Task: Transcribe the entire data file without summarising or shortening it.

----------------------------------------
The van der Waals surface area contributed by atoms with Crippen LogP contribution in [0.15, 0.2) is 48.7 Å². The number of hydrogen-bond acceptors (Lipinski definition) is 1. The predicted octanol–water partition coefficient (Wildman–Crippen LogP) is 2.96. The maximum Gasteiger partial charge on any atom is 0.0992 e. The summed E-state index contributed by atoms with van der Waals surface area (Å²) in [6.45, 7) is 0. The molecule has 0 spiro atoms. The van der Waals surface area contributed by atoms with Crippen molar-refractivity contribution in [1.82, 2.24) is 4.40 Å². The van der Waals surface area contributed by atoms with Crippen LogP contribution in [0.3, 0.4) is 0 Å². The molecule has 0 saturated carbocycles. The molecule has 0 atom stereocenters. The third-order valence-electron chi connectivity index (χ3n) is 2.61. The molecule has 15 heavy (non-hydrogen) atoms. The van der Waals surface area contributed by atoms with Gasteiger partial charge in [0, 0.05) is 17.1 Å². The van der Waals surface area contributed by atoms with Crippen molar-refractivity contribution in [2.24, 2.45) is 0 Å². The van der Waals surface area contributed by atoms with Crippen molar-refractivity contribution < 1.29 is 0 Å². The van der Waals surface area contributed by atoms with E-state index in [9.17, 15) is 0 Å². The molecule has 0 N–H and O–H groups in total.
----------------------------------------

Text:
The van der Waals surface area contributed by atoms with Crippen LogP contribution in [0.15, 0.2) is 48.7 Å². The number of hydrogen-bond acceptors (Lipinski definition) is 1. The predicted octanol–water partition coefficient (Wildman–Crippen LogP) is 2.96. The maximum Gasteiger partial charge on any atom is 0.0992 e. The summed E-state index contributed by atoms with van der Waals surface area (Å²) in [6.45, 7) is 0. The molecule has 0 spiro atoms. The van der Waals surface area contributed by atoms with Crippen molar-refractivity contribution in [1.82, 2.24) is 4.40 Å². The van der Waals surface area contributed by atoms with Crippen LogP contribution in [0.3, 0.4) is 0 Å². The molecule has 0 saturated carbocycles. The molecule has 0 atom stereocenters. The third-order valence-electron chi connectivity index (χ3n) is 2.61. The molecule has 15 heavy (non-hydrogen) atoms. The van der Waals surface area contributed by atoms with Gasteiger partial charge in [0, 0.05) is 17.1 Å². The van der Waals surface area contributed by atoms with Crippen molar-refractivity contribution in [2.24, 2.45) is 0 Å². The van der Waals surface area contributed by atoms with Crippen molar-refractivity contribution < 1.29 is 0 Å². The van der Waals surface area contributed by atoms with E-state index in [9.17, 15) is 0 Å². The molecule has 0 N–H and O–H groups in total.